Peru Table of Contents
The militarily connected population has developed into a significant national sector. Playing an ever more important social role, los militares (the military) have, in effect, emerged as a subsociety, with special attributes and arrangements that set them apart from other social classes as a powerful special interest elite, with its own allegiances and identity, sense of mission, and objectives developed in coherent, relatively independent ways from other national policy and planning processes. No other groups within the population, with the possible exception of the cabals of the oligarchy, can be so characterized.
The people involved in ancillary activities--military industries, medical services, civilian business managers and employees, service and maintenance personnel, in addition to members of family networks who benefit from having one of their number in the armed forces--probably approach 1 million, or 4 percent of the nation's population. The military domain commands 20 percent of central government expenditures, 5 percent more than education, the next largest share of the national budget, and much more than health services, which claimed 5.8 percent in 1988. Indeed, Peru's military expenditures of US$106 per capita exceeded three times the average expenditure per capita of all other South American nations in 1988. Over a twenty-year period, the military budget gained 38 percent in its share of the national budget, whereas education dropped by 35 percent and health gained by less than 5 percent since 1972.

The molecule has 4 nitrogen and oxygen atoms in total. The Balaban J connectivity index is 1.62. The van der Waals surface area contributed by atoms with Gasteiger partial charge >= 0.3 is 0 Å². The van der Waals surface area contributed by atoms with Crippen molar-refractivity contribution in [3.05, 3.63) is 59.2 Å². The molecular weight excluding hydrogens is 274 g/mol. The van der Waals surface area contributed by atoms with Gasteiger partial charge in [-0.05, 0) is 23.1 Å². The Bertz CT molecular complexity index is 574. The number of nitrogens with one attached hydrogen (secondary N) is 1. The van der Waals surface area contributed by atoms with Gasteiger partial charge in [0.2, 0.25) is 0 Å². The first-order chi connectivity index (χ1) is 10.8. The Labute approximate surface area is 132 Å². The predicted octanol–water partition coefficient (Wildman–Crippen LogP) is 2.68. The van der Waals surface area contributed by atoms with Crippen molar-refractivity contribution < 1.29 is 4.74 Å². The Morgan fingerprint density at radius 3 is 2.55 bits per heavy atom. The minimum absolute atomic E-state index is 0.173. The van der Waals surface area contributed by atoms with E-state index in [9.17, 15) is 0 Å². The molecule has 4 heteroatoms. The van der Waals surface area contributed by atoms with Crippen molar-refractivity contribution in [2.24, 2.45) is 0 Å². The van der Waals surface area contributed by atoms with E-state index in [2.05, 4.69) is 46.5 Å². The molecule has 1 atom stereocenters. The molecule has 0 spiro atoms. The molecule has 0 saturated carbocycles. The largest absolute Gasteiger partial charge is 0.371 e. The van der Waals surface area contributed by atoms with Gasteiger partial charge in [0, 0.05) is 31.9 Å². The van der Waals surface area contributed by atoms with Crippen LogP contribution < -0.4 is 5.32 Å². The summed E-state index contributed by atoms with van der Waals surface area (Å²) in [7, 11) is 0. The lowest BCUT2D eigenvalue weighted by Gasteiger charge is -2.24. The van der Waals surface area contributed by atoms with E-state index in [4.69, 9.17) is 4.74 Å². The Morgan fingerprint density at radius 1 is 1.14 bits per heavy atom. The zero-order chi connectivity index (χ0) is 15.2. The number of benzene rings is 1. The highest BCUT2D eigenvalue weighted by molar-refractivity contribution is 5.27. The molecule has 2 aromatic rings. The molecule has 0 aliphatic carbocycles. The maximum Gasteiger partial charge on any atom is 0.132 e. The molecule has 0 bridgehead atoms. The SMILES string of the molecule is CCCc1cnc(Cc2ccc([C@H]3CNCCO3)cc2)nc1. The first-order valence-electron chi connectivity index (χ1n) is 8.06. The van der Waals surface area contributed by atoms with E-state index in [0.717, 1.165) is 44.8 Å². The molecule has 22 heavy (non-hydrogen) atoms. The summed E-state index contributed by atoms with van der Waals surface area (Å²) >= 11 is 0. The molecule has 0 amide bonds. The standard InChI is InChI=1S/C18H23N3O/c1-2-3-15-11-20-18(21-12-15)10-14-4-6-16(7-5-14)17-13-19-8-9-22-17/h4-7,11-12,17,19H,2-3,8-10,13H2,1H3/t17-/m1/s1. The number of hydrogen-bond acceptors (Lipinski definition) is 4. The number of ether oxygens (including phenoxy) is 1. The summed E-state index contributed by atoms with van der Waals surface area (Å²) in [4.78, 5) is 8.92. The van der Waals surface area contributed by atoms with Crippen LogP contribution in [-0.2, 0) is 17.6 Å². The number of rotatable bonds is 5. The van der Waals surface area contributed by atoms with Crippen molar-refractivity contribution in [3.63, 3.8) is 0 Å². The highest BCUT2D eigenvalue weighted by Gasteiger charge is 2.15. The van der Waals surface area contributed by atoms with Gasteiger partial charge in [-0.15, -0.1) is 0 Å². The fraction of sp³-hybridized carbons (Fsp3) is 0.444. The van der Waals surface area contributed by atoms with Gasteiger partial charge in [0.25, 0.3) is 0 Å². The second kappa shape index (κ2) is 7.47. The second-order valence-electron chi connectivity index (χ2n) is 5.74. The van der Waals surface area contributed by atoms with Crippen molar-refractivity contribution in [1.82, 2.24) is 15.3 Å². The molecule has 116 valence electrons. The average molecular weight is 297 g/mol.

Professionalization has involved areas that few have analyzed but that constitute the major reward system for professional career officers and noncommissioned personnel. These are the elaborate infrastructure and exclusive services for personnel and their families, including beach resorts and hotels, consumer discount cooperatives, casinos and clubs, schools of several types and levels, hospitals and general medical services, insurance coverages, recreational facilities, and a variety of other programs. In addition, there are extensive housing subdivisions in Lima for the officer corps and other military employees, named for the military branches that they serve. There are special retirement provisions and a plethora of other benefits for members of military that are unavailable to others in the society at large.
The sphere of military activities includes an extremely active internal social calendar of commemorative events that have the function of bonding the members and their families more tightly to group interests. In sum, the Peruvian military constitutes a virtually encapsulated society within the larger one and competes with advantage for the public funds vis-à-vis other interests by operating its own industries, sponsoring its own research and advanced study, and engaging in civic-action programs that often replicate the assigned work of civilian institutions, such as the Ministry of Agriculture. Consequently, the ubiquitous and well-established institutions of military society pervade Peruvian life at every turn and are regarded with skepticism by many who see them as depriving civilian needs of essential resources (see The Armed Forces in Society and Politics , ch. 5).
Data as of September 1992